Through the practice of jujur and tambi anak marriages, Gumai villages remained groups with largely shared genealogical and affinal relations, with a single founding ancestor or multiple founding ancestors. The Dutch and British authorities, however, believed that these two modes of marriage deprived individuals of their freedom, were humiliating and degrading and equated them with slavery. [21] Supposedly when reformist Islamic movements reached the South Sumatran highlands, the penetration of Islamic marriage commonly known as nikah gradually replaced Gumai traditional marriage rules.

Islam taught that marriage should be a bond between a wife and a husband, and did not support the custom of nungkat. Along with this change, the selection of a spouse came to be regarded as a personal choice. Relations with the families of both parents should be maintained equally, and a couple should be free to choose a location for their new residence. According to the memories of elderly people in Gumai Talang, a meeting was held among the Gumai in 1944 to decide to abolish jujur and tambi anak marriages, and to replace them with tambi anak jurai sesame marriage. [22] As its name suggests, this new form of marriage is similar to tambi anak marriage as it results in uxorilocal residence and has no bride-wealth payment. A husband may live with his wife’s family but may leave the house of the wife’s father after the couple construct their own. The difference is that this marriage form ensures bilateral relations with parents-in-law after marriage and that descendants are recognised as belonging equally to both the husband’s and wife’s group of origin.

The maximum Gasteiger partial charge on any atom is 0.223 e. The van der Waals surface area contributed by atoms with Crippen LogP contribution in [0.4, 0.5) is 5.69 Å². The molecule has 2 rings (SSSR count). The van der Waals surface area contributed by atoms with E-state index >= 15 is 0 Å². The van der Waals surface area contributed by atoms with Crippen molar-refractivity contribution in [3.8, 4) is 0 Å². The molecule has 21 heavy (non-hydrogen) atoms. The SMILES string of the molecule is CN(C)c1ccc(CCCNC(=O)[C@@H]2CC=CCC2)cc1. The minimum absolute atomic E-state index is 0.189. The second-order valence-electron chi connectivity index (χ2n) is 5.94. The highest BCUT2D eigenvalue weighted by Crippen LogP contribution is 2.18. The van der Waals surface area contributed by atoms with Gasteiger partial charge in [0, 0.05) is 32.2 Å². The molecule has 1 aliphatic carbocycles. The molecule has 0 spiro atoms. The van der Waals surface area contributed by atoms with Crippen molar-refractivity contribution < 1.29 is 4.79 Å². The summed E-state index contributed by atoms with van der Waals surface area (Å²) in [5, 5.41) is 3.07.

Marriage is now regarded as a personal arrangement between two people, and nungkat is not usually practised or expected to take place any more. [23] Table 1 shows that 67 percent of marriages that took place in villages in Gumai Talang during the period between 1994 and 1995 were uxorilocal. The three cases of neo-local marriage involved couples who moved from Gumai Talang villages to Jakarta or Palembang in relation to their work.

Table 2.1. Residential patterns of newly married couples in Gumai Talang between 1994 and 1995 (%)

Types of marriage

Virilocal marriage

Uxorilocal marriage

Neo-local marriage


Marriage cases





Per cent (%)





Source: Marriages which took place between the period of 1994 and 1995 surveyed during fieldwork.

With the prevalence of jurai sesame marriage, old terms related to the previous marriage systems have begun to be used with new meanings. Tambi anak and belaki now indicate post-marital residence patterns: the former refers to uxorilocal marriage and the latter to virilocal residential arrangements. [24] Marriage contracts determine the status of descendants and restrict village membership to those who can trace their origins to village founders through genealogical or affinal relations.